Thursday, April 24, 2014

what is emptiness?

Today I received some mailart from Vvinni Gagnepain of a kind that I treasure for its rarity, in that it was created as a response to some etegami I had sent to him. This is the moment when mailable art becomes a dialogue. And when it's done cleverly, this dialogue can continue for quite some time without getting the least bit boring.

Some of you may remember my Holes and Other Empty Spaces series, and if you don't, please go to part 1, part 2, part 3, and part 4. so that you can see what Vvinni has responded to.

My series was an exploration of different kinds of empty space. Vvinni's response is a suggestion that emptiness doesn't exist. He writes on the back of the card: "my reply... comes from the idea that what we may perceive as empty is either astronomically far away or very small, and that, in effect emptiness doesn't exist (except on an atomic level, [but] maybe that will be the next card)."

Update: In June, 2014, I received this sequel to the earlier mailart from Vvinni. The image didn't scan very well, but the message on the back starts out like this: "As promised, here's a follow-up card to the previous one. This one is based on the molecular idea of emptiness wherein almost 90% of all matter is empty space..." Vvinni gets quite philosophical as he explores how emptiness at the molecular level affects (or symbolizes) our feeling of isolation and un-connectedness to one another. All those thoughts packed into this simple graph-like image!

Friday, April 18, 2014

class reunion (4)

You may remember that I had started a series of etegami depicting nostalgic scenes and items from Japan's Showa Period (1926–1989). Early Showa was a disturbing time of war and treachery, but by the time I was born, it was an optimistic age in which to grow up.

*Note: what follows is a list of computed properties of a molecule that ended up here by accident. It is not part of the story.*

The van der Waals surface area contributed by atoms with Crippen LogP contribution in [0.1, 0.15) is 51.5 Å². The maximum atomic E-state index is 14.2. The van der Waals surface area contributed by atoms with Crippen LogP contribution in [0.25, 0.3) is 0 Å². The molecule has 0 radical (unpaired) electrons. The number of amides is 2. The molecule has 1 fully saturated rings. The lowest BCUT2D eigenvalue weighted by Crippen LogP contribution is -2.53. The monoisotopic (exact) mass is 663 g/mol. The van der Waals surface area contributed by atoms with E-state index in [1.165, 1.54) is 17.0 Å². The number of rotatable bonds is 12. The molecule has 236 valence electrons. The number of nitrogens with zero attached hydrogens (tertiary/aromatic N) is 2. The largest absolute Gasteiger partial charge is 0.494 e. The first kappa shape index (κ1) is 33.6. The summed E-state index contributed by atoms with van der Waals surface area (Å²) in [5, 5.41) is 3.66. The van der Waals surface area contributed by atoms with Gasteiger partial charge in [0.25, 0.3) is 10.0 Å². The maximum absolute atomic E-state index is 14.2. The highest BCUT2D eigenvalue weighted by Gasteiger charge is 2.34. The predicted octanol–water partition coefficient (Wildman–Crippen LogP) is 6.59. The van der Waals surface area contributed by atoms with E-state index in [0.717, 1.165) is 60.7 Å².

Former schoolmates of mine, from the international high school we all attended in Tokyo, have been getting together online to plan a major 70s decade reunion to take place in the United States this summer.

I can't attend, but I thought it would be nice to share in the spirit of the reunion by painting and posting etegami that evoke the feel of Japan in the 60s and 70s. That's what the earlier etegami in this series were all about. But I designed this particular etegami for the reunion itself. I'm hoping to print this image on small magnets or postcards, and ask for them to be handed out at the reunion as souvenirs.

The image is that of Koinobori, the carp-shaped windsocks that are flown from flagpoles or lines stretched across rivers and other open spaces to celebrate Kodomo no Hi (sometimes called Boy’s Day, but more often called Children’s Day), a festival held in Japan on May 5th. The carps represent the parents' desire for their children to grow up strong against adversity, like the legendary carp who swims against the current of the river and leaps up waterfalls to magically turn into a dragon. I’ve always thought the row of carps makes a wonderful image to represent people who are connected to each other. Like family or classmates.